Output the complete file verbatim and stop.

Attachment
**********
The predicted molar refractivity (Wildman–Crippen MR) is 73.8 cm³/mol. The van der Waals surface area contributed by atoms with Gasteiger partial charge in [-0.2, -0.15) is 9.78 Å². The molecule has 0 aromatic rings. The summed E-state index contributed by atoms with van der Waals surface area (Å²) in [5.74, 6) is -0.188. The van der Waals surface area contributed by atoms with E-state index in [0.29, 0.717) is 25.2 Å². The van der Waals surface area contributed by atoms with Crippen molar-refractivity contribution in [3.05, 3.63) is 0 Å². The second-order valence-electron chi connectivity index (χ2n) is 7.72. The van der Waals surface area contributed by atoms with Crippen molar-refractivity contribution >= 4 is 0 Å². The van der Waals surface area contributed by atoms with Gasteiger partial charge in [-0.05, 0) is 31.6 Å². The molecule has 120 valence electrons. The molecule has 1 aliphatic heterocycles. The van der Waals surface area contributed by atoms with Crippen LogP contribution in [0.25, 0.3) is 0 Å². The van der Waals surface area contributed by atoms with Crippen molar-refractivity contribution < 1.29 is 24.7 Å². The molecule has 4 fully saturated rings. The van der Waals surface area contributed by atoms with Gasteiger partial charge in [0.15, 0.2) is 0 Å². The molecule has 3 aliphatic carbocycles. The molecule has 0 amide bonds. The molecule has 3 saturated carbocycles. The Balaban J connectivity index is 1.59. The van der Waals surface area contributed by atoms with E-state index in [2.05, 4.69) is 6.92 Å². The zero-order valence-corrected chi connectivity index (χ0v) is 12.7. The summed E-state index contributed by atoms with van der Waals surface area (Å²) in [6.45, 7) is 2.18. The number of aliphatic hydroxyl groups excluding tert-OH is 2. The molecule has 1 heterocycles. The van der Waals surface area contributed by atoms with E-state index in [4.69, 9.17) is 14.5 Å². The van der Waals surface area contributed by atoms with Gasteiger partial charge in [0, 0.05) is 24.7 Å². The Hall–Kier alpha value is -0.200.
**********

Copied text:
The predicted molar refractivity (Wildman–Crippen MR) is 73.8 cm³/mol. The van der Waals surface area contributed by atoms with Gasteiger partial charge in [-0.2, -0.15) is 9.78 Å². The molecule has 0 aromatic rings. The summed E-state index contributed by atoms with van der Waals surface area (Å²) in [5.74, 6) is -0.188. The van der Waals surface area contributed by atoms with E-state index in [0.29, 0.717) is 25.2 Å². The van der Waals surface area contributed by atoms with Crippen molar-refractivity contribution in [3.05, 3.63) is 0 Å². The second-order valence-electron chi connectivity index (χ2n) is 7.72. The van der Waals surface area contributed by atoms with Crippen molar-refractivity contribution >= 4 is 0 Å². The van der Waals surface area contributed by atoms with Gasteiger partial charge in [-0.05, 0) is 31.6 Å². The molecule has 120 valence electrons. The molecule has 1 aliphatic heterocycles. The van der Waals surface area contributed by atoms with Crippen LogP contribution in [0.25, 0.3) is 0 Å². The van der Waals surface area contributed by atoms with Crippen molar-refractivity contribution < 1.29 is 24.7 Å². The molecule has 4 fully saturated rings. The van der Waals surface area contributed by atoms with Gasteiger partial charge in [0.15, 0.2) is 0 Å². The molecule has 3 aliphatic carbocycles. The molecule has 0 amide bonds. The molecule has 3 saturated carbocycles. The Balaban J connectivity index is 1.59. The van der Waals surface area contributed by atoms with E-state index in [2.05, 4.69) is 6.92 Å². The zero-order valence-corrected chi connectivity index (χ0v) is 12.7. The summed E-state index contributed by atoms with van der Waals surface area (Å²) in [6.45, 7) is 2.18. The number of aliphatic hydroxyl groups excluding tert-OH is 2. The molecule has 1 heterocycles. The van der Waals surface area contributed by atoms with E-state index in [4.69, 9.17) is 14.5 Å². The van der Waals surface area contributed by atoms with Gasteiger partial charge in [0, 0.05) is 24.7 Å². The Hall–Kier alpha value is -0.200.